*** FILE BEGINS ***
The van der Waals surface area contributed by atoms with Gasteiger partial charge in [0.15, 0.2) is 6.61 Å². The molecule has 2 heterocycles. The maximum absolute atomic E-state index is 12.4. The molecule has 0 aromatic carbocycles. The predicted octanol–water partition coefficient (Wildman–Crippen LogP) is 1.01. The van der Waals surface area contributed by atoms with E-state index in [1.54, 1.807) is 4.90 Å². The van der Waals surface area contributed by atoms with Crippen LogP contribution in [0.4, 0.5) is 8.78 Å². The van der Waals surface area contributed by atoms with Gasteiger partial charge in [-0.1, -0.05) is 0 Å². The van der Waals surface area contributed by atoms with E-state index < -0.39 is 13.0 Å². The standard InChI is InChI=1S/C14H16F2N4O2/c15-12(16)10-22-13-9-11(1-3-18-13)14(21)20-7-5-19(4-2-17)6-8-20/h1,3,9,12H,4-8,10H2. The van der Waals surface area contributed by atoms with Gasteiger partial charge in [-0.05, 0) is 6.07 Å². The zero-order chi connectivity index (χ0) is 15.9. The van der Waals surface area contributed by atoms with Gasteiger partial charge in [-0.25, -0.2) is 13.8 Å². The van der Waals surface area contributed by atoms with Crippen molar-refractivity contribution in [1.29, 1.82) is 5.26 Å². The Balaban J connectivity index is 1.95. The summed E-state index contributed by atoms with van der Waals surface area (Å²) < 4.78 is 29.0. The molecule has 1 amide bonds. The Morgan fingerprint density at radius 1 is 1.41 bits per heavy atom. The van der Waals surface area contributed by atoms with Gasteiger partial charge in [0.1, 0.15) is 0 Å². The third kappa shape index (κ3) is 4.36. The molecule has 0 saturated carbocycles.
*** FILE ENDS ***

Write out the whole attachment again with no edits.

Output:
The van der Waals surface area contributed by atoms with Gasteiger partial charge in [0.15, 0.2) is 6.61 Å². The molecule has 2 heterocycles. The maximum absolute atomic E-state index is 12.4. The molecule has 0 aromatic carbocycles. The predicted octanol–water partition coefficient (Wildman–Crippen LogP) is 1.01. The van der Waals surface area contributed by atoms with E-state index in [1.54, 1.807) is 4.90 Å². The van der Waals surface area contributed by atoms with Crippen LogP contribution in [0.4, 0.5) is 8.78 Å². The van der Waals surface area contributed by atoms with Gasteiger partial charge in [-0.1, -0.05) is 0 Å². The van der Waals surface area contributed by atoms with E-state index < -0.39 is 13.0 Å². The standard InChI is InChI=1S/C14H16F2N4O2/c15-12(16)10-22-13-9-11(1-3-18-13)14(21)20-7-5-19(4-2-17)6-8-20/h1,3,9,12H,4-8,10H2. The van der Waals surface area contributed by atoms with Gasteiger partial charge in [-0.05, 0) is 6.07 Å². The zero-order chi connectivity index (χ0) is 15.9. The van der Waals surface area contributed by atoms with Gasteiger partial charge in [-0.25, -0.2) is 13.8 Å². The van der Waals surface area contributed by atoms with Crippen molar-refractivity contribution in [1.29, 1.82) is 5.26 Å². The Balaban J connectivity index is 1.95. The summed E-state index contributed by atoms with van der Waals surface area (Å²) < 4.78 is 29.0. The molecule has 1 amide bonds. The Morgan fingerprint density at radius 1 is 1.41 bits per heavy atom. The van der Waals surface area contributed by atoms with Gasteiger partial charge in [0.1, 0.15) is 0 Å². The third kappa shape index (κ3) is 4.36. The molecule has 0 saturated carbocycles.